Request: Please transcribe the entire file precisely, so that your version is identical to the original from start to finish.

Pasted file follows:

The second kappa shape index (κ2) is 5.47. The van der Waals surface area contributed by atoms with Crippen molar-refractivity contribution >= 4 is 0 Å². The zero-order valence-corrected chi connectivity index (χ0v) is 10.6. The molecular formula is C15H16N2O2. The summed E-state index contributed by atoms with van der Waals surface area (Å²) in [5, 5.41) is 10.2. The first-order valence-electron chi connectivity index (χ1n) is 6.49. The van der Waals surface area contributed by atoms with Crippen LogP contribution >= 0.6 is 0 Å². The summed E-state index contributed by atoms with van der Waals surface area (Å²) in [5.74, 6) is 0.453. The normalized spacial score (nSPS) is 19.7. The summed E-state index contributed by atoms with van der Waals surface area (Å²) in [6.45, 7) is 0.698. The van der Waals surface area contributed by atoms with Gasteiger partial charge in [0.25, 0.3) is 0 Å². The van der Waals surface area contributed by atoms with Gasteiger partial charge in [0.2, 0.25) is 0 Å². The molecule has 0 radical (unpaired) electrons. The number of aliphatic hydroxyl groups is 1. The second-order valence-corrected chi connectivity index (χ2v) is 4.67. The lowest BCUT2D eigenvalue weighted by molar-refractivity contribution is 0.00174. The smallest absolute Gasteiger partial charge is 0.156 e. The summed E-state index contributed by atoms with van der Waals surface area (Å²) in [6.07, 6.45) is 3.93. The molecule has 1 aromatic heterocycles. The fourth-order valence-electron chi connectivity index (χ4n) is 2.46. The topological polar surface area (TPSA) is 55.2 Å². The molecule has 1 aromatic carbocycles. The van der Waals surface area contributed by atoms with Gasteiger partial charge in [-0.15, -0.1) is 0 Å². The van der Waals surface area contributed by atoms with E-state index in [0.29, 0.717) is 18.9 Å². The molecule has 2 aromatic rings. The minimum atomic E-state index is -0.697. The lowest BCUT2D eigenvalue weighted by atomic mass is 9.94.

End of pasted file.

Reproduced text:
The second kappa shape index (κ2) is 5.47. The van der Waals surface area contributed by atoms with Crippen molar-refractivity contribution >= 4 is 0 Å². The zero-order valence-corrected chi connectivity index (χ0v) is 10.6. The molecular formula is C15H16N2O2. The summed E-state index contributed by atoms with van der Waals surface area (Å²) in [5, 5.41) is 10.2. The first-order valence-electron chi connectivity index (χ1n) is 6.49. The van der Waals surface area contributed by atoms with Crippen LogP contribution >= 0.6 is 0 Å². The summed E-state index contributed by atoms with van der Waals surface area (Å²) in [5.74, 6) is 0.453. The normalized spacial score (nSPS) is 19.7. The summed E-state index contributed by atoms with van der Waals surface area (Å²) in [6.45, 7) is 0.698. The van der Waals surface area contributed by atoms with Gasteiger partial charge in [0.25, 0.3) is 0 Å². The van der Waals surface area contributed by atoms with Gasteiger partial charge in [0.2, 0.25) is 0 Å². The molecule has 0 radical (unpaired) electrons. The number of aliphatic hydroxyl groups is 1. The second-order valence-corrected chi connectivity index (χ2v) is 4.67. The lowest BCUT2D eigenvalue weighted by molar-refractivity contribution is 0.00174. The smallest absolute Gasteiger partial charge is 0.156 e. The summed E-state index contributed by atoms with van der Waals surface area (Å²) in [6.07, 6.45) is 3.93. The molecule has 1 aromatic heterocycles. The fourth-order valence-electron chi connectivity index (χ4n) is 2.46. The topological polar surface area (TPSA) is 55.2 Å². The molecule has 1 aromatic carbocycles. The van der Waals surface area contributed by atoms with Gasteiger partial charge in [-0.15, -0.1) is 0 Å². The van der Waals surface area contributed by atoms with E-state index in [0.29, 0.717) is 18.9 Å². The molecule has 2 aromatic rings. The minimum atomic E-state index is -0.697. The lowest BCUT2D eigenvalue weighted by atomic mass is 9.94.